The UK might not lead on municipal recycling but according to a defence report it has done so on warship recycling.
According to a study by the Disposal Services Authority (DSA) on the recycling of the former warship HMS Endurance, the recycling levels have been very high.
The recycling work for the ship was won after a competitive tender by the LEYAL Ship Recycling business in Turkey and the report said that the dismantling and recovery process resulted in 95.04% of the total materials being recycled or reused.
HMS Endurance was a Class 1 icebreaker which served as a Royal Navy ice patrol ship between 1991 and 2008. It ceased operational service in April 2012 and was made available for disposal to the DSA in June 2015.
As part of the tender process, the DSA convened a Ship Recycling Evaluation Committee including representatives from the Maritime Coastal Agency and the DSA to assess the tender responses against set criteria. Prospective purchasers were required to produce a detailed Ship Recycling Plan, showing their understanding of requirements involved in ship dismantling, which included environmental plans, and facilities and dismantling methodology.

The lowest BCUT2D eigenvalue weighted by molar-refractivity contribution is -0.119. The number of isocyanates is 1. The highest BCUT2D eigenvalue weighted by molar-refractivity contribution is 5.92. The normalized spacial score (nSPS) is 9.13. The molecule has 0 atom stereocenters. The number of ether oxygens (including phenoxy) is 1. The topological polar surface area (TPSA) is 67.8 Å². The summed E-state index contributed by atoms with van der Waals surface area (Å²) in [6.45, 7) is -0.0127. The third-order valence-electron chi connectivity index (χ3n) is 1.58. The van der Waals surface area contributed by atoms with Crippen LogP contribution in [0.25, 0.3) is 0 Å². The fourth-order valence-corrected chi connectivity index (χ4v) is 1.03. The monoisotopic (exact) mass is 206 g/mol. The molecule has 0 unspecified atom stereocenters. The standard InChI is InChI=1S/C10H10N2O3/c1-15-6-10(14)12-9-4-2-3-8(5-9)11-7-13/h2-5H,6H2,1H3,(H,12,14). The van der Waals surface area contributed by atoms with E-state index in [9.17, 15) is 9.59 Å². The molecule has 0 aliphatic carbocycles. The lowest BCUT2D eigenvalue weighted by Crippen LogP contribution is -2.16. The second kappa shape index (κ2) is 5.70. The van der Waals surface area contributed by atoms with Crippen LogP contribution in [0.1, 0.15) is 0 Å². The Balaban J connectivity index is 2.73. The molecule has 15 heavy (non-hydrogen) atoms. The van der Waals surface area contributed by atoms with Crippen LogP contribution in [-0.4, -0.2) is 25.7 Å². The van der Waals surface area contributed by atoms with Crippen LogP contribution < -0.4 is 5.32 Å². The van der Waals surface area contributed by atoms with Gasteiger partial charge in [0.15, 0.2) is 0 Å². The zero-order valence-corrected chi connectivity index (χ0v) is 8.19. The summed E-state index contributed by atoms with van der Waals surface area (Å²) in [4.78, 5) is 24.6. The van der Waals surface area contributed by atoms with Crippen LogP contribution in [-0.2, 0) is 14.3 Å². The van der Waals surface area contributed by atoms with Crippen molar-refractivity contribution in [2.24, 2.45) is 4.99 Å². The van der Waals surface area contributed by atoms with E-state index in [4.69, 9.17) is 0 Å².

An Inventory of Hazardous Materials (IHM) was produced at the start of the project to ‘identify hazards’ contained in the vessel which was compared with the final outturn figures reported to the DSA by LEYAL.
An outturn of materials was communicated to the DSA on a monthly bases. The DSA found, in summary of this information, just over 3,700 tonnes of material were sold or recycled, which was 95.04% of the total materials. This included over 3,500 tonnes of ferrous metals.
According to the DSA, its aim is to sell surplus ships for further use but where this is not possible – for example when ships are no longer seaworthy and only suitable for recycling – its objectives are to ensure that the vessel is recycled in a safe and environmentally sound manner, in compliance with its legal responsibilities as a producer of waste.